Jannette Berkley-Patton, M.A., Ph.D.

Associate Professor
Department(s) of Biomedical and Health Informatics
UMKC School of Medicine
Education and Background

B.S. - Electrical and Computer Engineering, University of Kansas
M.A. - Human Development and Family Life, University of Kansas
Ph.D. - Child and Developmental Psychology, University of Kansas

Meet Jannette Berkley-Patton
Your mother is from Jamaica. Did you ever visit Jamaica while growing up?

My mom immigrated from Jamaica, but we went there as kids about every summer. I kind of grew up in a little of both cultures. We would visit my family's homestead in the countryside. They had no running water, no electricity. Everything that you ate was off the land. That was very different from growing up in the inner city. It was a very, very different experience.

Why did you change careers from electrical engineer to behavioral psychology and research?

I so enjoyed the time I was spending on the weekends doing community service, working with adolescents, adolescent development and youth programs and tutoring and doing those kinds of things. I thought, this would be a great time in my life to go back to school and do something that I really feel called to do.

What do you enjoy about the research you do now?

I love what I do because it's in the very community I grew up in, particularly a faith-based setting. Growing up in inner-city Kansas City for the most part, if you were in an African-American family, then you must go to church on Sunday; you must go to Sunday school. That ability to have a positive impact on the community that I grew up in is really fulfilling to me.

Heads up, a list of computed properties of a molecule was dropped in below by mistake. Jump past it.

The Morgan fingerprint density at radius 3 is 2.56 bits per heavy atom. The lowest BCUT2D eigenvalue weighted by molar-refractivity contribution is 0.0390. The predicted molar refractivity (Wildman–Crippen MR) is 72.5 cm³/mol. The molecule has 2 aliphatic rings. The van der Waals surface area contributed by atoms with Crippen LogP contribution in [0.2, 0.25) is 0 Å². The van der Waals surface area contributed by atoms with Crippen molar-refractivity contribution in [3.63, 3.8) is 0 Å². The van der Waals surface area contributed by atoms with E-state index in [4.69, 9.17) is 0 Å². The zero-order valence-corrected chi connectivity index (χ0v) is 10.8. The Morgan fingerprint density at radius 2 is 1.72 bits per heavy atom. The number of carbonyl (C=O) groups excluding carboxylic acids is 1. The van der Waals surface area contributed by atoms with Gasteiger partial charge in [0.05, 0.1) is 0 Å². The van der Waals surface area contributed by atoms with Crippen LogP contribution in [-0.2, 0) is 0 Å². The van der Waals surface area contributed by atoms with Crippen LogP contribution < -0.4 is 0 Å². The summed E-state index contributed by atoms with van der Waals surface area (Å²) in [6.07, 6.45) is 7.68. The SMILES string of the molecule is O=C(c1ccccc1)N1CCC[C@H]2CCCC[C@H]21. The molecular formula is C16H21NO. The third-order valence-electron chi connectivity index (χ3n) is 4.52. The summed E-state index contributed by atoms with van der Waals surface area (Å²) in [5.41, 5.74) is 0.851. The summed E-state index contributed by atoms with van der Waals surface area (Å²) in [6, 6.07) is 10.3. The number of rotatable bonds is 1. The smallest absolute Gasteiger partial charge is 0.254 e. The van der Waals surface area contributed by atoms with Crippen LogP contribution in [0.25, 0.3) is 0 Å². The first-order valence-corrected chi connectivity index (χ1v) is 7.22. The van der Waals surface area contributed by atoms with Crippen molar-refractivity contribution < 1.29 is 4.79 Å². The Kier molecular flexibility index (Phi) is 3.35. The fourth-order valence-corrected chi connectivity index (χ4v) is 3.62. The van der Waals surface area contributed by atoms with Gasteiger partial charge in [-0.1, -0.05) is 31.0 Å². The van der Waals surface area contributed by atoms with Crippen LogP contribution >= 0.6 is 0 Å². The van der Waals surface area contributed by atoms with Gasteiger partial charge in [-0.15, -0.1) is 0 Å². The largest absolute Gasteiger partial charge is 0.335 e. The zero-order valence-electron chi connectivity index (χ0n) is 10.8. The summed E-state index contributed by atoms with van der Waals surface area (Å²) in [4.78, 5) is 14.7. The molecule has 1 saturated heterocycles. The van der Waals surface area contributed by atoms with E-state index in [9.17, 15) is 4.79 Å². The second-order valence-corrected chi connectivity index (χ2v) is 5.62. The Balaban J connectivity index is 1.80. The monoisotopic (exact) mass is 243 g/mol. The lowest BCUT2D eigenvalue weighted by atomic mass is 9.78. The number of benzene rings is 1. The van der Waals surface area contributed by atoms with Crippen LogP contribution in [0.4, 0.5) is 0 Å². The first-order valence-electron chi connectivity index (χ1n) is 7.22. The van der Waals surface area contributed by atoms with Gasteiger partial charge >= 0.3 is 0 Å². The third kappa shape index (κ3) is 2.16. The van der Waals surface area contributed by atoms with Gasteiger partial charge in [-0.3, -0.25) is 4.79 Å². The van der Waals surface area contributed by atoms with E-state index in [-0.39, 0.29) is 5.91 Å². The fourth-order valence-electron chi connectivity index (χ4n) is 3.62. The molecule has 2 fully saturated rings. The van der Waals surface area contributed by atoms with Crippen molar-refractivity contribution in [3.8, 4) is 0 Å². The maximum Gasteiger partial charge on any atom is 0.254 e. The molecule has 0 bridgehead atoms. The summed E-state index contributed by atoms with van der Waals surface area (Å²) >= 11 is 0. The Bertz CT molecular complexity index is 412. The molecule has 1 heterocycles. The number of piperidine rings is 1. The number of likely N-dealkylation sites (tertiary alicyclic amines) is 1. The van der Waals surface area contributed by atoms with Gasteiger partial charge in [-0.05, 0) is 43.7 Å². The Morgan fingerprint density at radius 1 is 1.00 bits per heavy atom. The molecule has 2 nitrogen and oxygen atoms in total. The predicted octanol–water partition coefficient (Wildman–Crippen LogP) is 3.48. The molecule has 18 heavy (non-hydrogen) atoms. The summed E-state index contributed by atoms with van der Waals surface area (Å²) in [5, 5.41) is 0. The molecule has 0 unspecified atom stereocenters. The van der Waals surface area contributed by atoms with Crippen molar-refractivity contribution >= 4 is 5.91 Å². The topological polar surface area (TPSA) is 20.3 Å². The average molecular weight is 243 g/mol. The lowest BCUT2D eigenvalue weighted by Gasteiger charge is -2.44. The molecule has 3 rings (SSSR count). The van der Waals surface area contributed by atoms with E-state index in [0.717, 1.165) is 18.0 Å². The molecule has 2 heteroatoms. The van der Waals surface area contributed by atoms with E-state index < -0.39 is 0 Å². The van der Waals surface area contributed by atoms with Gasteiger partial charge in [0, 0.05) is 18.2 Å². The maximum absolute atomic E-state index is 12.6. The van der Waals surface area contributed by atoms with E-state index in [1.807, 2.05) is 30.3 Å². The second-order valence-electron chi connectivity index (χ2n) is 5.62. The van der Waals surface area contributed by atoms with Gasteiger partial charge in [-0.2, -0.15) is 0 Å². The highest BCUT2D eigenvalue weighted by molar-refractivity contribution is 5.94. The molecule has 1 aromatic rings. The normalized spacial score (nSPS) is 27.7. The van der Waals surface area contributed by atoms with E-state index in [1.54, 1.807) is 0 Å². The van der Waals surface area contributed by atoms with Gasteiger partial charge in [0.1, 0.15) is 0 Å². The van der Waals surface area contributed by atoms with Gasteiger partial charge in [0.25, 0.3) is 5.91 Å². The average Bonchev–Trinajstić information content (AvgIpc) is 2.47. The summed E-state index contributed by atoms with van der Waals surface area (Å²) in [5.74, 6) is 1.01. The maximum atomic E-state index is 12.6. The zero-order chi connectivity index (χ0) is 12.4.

Biography

Dr. Berkley-Patton is an associate professor in the UMKC School of Medicine’s Department of Biomedical and Health informatics. She received both her master’s degree in human development and family life, and a doctorate in developmental psychology HIV/AIDS at the University of Kansas. She joined the University of Missouri-Kansas City in 2005 in a postdoctoral fellowship position founded by the National Institute of Mental Health in the Department of Psychology. Dr. Berkley-Patton received a tenure as an associate professor in the UMKC Department of Psychology, where she still remains as an adjunct. She leads the unconquered path of African American and community health research for the UMKC School of Medicine faculty. One of her noted research projects, Taking It to the Pews, was funded with a $3.2 million dollar grant from the National Institute of Mental Health to assess HIV testing. She is the director of the UMKC Community Health Research Group, which supports collaborative community research, and provides doctoral and undergraduate training in community participatory research.

Dr. Berkley-Patton has been awarded many honors and professional memberships, including the Heartland Health Network and the National institute of Minority Health and health Disparities. She is a reviewer for both the University of Missouri Research Board and Centers for Disease Control and Prevention, where she helps improve public health practices through translational research.

Specialties and Research/Medical Interests

Community based, Behavior, Health outcomes

Research Focus

Using community-based participatory research methods, Berkley-Patton focuses on health education, prevention, screening, and care support in African American churches and Jamaica.

Research Summary

Dr. Berkley-Patton interests include helping improve the health of African Americans, where she used collaborative, community-based approaches to allow her to launch new innovative research studies in several settings. She has led and contributed to several community-based intervention trials using a range of intervention strategies from individual behavior change for improving health behavior in large community-based studies, including studies focused on HIV/STDs, HIV medication adherence, diabetes and heart disease/stroke. She uses community based participatory research approaches, in conducting increased HIV screening rates in African American churches.